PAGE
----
Effects of eye patches on corneal ulcer healing and weight gain in stocker steers on pasture: A randomized controlled trial

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Infectious bovine keratoconjunctivitis (IBK) is a painful ocular disease in cattle that is characterized by the presence of a corneal ulcer and production losses. A common industry practice is to cover an affected eye with a piece of cloth to reduce exposure to face flies and ultraviolet light with the goal of alleviating pain, accelerating healing, and reducing spread. To study the efficacy of eye patches in the treatment of IBK, a group of 216 clinically normal Angus crossbred steers were followed between April and August 2019 and evaluated weekly for the development of IBK. Eyes of cattle that developed IBK were enrolled with a blocked randomization scheme based on ulcer severity score to receive either an eye patch (treatment group) or no eye patch (control group). All treatment and control group animals received parenteral antimicrobial and nonsteroidal anti-inflammatory treatments and were housed in a pasture separated from the rest of the cohort for a maximum of 28 d or until clinical cure. Corneal ulcer areas were measured, and body weights were recorded twice weekly for steers in the treatment and control groups. Weights of all steers in the cohort were recorded three times during the trial period. The primary outcome, rate of corneal ulcer healing, was higher (P = 0.001) for lesions in eyes receiving an eye patch as determined by a linear mixed model that controlled for ulcer severity score at enrollment and previous IBK in the opposite eye. Median corneal ulcer healing time was 10 (IQR [Interquartile range] 7-17) d for patched eyes vs. 14 (IQR 7-21) d for unpatched eyes. In a Cox proportional hazards model adjusted for severity score at diagnosis, the hazard ratio for ulcer healing was 1.62 (95% CI: 1.02-2.56, P = 0.042) for eyes that received a patch compared to eyes that did not. Among all 216 steers in the cohort, those that were diagnosed with IBK had a numerically higher average daily gain (ADG) (0.45 [±SE 0.01] kg) vs. those that were not (0.42 [±SE 0.12] kg; P = 0.06). In enrolled steers that received a patch, the secondary outcome ADG was 0.47 (±SE 0.02) kg compared to 0.43 (±SE 0.02) kg in controls (P = 0.22). Weight gain may have been confounded by pasture during the treatment period. Results of this trial support the use of this low-cost intervention; further investigation into possible reasons for observed differences in weight gain may be warranted.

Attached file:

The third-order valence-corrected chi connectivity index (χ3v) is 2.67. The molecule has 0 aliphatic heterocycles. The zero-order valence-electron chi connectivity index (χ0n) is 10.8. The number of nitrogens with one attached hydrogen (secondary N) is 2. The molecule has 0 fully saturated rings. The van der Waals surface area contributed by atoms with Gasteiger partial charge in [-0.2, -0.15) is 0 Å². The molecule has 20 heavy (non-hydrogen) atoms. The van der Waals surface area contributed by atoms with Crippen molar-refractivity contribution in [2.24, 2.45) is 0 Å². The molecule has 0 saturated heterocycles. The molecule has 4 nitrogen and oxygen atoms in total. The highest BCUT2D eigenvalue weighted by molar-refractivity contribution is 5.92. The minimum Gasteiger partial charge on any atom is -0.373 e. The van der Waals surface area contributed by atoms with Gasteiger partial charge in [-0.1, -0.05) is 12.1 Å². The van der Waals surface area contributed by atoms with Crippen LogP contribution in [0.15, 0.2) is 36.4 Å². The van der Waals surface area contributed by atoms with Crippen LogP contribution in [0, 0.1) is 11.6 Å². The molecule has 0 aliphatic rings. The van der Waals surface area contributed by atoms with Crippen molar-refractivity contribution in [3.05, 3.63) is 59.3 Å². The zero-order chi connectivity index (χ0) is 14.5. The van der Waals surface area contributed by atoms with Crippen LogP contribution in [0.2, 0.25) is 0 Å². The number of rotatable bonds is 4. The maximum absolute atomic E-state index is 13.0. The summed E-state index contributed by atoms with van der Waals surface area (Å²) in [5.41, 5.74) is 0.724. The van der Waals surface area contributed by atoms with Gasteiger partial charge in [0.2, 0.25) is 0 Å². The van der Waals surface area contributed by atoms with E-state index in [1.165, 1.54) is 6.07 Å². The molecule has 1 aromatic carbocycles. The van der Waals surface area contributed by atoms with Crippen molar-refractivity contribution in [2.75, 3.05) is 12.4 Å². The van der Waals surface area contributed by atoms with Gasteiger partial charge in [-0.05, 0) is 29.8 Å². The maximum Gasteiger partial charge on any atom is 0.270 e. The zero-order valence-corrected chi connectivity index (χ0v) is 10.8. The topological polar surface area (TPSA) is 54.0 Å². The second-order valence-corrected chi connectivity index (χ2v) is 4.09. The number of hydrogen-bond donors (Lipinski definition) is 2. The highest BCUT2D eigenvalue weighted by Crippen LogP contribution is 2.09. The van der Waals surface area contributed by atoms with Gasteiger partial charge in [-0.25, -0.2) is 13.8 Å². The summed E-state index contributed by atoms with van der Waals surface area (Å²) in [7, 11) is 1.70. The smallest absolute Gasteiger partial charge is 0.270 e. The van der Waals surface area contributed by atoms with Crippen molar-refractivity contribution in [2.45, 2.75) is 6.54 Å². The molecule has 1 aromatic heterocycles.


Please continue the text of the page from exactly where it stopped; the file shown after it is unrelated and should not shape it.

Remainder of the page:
Original languageEnglish (US)
Pages (from-to)1-9
Number of pages9
JournalTranslational Animal Science
Issue number4
StatePublished - Oct 1 2021


  • cattle
  • corneal ulcer
  • eye patch
  • infectious bovine keratoconjunctivitis
  • pinkeye
  • weight gain

ASJC Scopus subject areas

  • Animal Science and Zoology
  • veterinary(all)


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